Testing of a Loop Heat Pipe with Two Evaporators and Two Condensers

Abstract

Most existing LHPs consist of one single evaporator and one single condenser. LHPs with multiple evaporators will be very desirable for cooling multiple heat sources or a heat source with large thermal footprints. Extending the LHP technology to include multiple evaporators and multiple condensers faces some challenges, including the interaction between individual compensation chambers, operating temperature stability, and adaptability to rapid power and sink temperature transients. This paper describes extensive testing of an LHP with two evaporators and two condensers. Tests performed include start-up, power cycle, sink temperature cycle, reservoir temperature cycle, and capillary limit. Test results showed that the loop could operate successfully under various heat load and sink conditions. The loop operating temperature is a function of the total heat load, the heat load distribution between the two evaporators, and temperatures of the two condenser sinks. Under most conditions, only one reservoir contained two-phase fluid and the other reservoir was completely liquid filled. Moreover, control of the loop operating temperature could shift from one reservoir to the other as the test condition changed. Introduction Loop heat pipes (LHPs) are versatile heat transfer devices which have recently gained increasing acceptaalce for spacecraft thermal control. Most existing LHPs consist of one single evaporator and one single condenser. One of the major advantages offered by the LHP is its robust operation which steins from a specific physical construction. In LHP design, the evaporator and the compensation chamber form an integral part with a secondary wick connecting the two elements. The secondary wick can continuously draw liquid from the compensation chamber and the evaporator will always be replenished with liquid even when vapor bubbles are present inside the evaporator core. Thus, the evaporator will not be vapor locked and dry out. However, the physical proximity of the evaporator and compensation does impose some constraints in the LHP operation. First, the temperature of the compensation chamber, which controls the loop operating temperature, is directly affected by the operating conditions such as the heat load, the condenser sink temperature and the ambient temperature. Second, the governing thermodynamic relation requires that the temperature difference between the evaporator ad the compensation chamber match the total system pressure drop minus the pressure drop across the primary wick. Third, minimization of the volume and weight, required by most spacecraft, places stringent requirements on the sizing of the compensation chamber and the fluid inventory. Thus, the evaporator and compensation chamber are usually designed for a specific loop, and are not easily adaptable when volumes of other components change significantly. When multiple heat sources or a heat source with large thermal footprints needs to be cooled, an LHP with multiple evaporators will be very desirable. Extending the LHP technology to include multiple evaporators and multiple condensers faces some challenges. A simple thermodynamic analysis shows that, under most cases, only one of the compensation chambers will contains two-phase fluid and controls the loop operating temperature. AII other compensation chambers will be completely filled. Therefore, there may be sizing limitations on the number of evaporators that can be integrated into a single loop. There are also operating issues that require further investigation, including the interaction between individual https://ntrs.nasa.gov/search.jsp?R=20010069275 2017-09-13T20:12:54+00:00Z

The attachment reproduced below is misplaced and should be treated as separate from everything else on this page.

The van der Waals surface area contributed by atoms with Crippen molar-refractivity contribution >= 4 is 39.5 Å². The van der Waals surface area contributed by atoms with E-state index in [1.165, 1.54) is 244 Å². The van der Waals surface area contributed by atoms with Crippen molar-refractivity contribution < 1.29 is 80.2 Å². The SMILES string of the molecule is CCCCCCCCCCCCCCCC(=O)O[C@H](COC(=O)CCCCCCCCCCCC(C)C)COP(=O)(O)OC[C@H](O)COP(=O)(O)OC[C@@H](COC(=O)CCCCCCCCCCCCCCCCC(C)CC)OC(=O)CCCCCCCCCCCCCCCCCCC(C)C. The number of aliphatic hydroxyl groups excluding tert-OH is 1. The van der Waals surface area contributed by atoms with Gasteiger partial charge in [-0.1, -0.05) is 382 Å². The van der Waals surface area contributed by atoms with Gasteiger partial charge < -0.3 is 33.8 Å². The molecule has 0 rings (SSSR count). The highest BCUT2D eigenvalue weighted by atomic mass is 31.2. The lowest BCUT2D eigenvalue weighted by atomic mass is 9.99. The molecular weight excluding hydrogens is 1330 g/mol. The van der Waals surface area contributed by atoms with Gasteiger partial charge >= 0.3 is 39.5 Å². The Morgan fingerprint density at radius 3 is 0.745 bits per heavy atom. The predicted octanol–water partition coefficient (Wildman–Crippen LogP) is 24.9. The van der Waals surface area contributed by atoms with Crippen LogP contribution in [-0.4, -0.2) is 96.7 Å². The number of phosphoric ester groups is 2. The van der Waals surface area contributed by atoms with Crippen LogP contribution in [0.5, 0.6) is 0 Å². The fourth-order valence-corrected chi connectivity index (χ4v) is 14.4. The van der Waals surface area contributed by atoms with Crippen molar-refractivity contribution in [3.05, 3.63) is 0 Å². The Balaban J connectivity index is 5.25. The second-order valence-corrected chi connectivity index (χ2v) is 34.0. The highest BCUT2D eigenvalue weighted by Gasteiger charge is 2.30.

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Cite this paper

@inproceedings{KuTestingOA, title={Testing of a Loop Heat Pipe with Two Evaporators and Two Condensers}, author={Jentung Ku and N Goddard and Gaj Birur} }